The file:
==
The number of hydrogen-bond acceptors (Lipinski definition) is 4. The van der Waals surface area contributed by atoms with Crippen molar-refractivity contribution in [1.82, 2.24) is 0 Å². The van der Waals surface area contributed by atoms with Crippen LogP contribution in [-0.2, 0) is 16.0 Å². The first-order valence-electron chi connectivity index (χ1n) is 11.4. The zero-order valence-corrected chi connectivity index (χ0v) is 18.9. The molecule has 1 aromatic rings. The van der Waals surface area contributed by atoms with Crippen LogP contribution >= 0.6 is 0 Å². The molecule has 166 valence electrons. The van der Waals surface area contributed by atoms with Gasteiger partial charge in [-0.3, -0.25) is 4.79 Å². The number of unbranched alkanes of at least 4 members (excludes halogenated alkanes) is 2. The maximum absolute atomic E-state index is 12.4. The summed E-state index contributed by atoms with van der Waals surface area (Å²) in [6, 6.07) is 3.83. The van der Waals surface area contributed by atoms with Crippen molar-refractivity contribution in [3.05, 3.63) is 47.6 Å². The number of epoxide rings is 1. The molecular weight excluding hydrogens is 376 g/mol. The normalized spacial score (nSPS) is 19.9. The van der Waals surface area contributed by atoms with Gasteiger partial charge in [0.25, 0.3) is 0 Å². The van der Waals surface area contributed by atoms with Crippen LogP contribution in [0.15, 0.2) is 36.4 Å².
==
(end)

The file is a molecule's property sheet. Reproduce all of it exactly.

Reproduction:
The number of hydrogen-bond acceptors (Lipinski definition) is 4. The van der Waals surface area contributed by atoms with Crippen molar-refractivity contribution in [1.82, 2.24) is 0 Å². The van der Waals surface area contributed by atoms with Crippen LogP contribution in [-0.2, 0) is 16.0 Å². The first-order valence-electron chi connectivity index (χ1n) is 11.4. The zero-order valence-corrected chi connectivity index (χ0v) is 18.9. The molecule has 1 aromatic rings. The van der Waals surface area contributed by atoms with Crippen LogP contribution >= 0.6 is 0 Å². The molecule has 166 valence electrons. The van der Waals surface area contributed by atoms with Gasteiger partial charge in [-0.3, -0.25) is 4.79 Å². The number of unbranched alkanes of at least 4 members (excludes halogenated alkanes) is 2. The maximum absolute atomic E-state index is 12.4. The summed E-state index contributed by atoms with van der Waals surface area (Å²) in [6, 6.07) is 3.83. The van der Waals surface area contributed by atoms with Crippen molar-refractivity contribution in [3.05, 3.63) is 47.6 Å². The number of epoxide rings is 1. The molecular weight excluding hydrogens is 376 g/mol. The normalized spacial score (nSPS) is 19.9. The van der Waals surface area contributed by atoms with Gasteiger partial charge in [0.25, 0.3) is 0 Å². The van der Waals surface area contributed by atoms with Crippen LogP contribution in [0.15, 0.2) is 36.4 Å².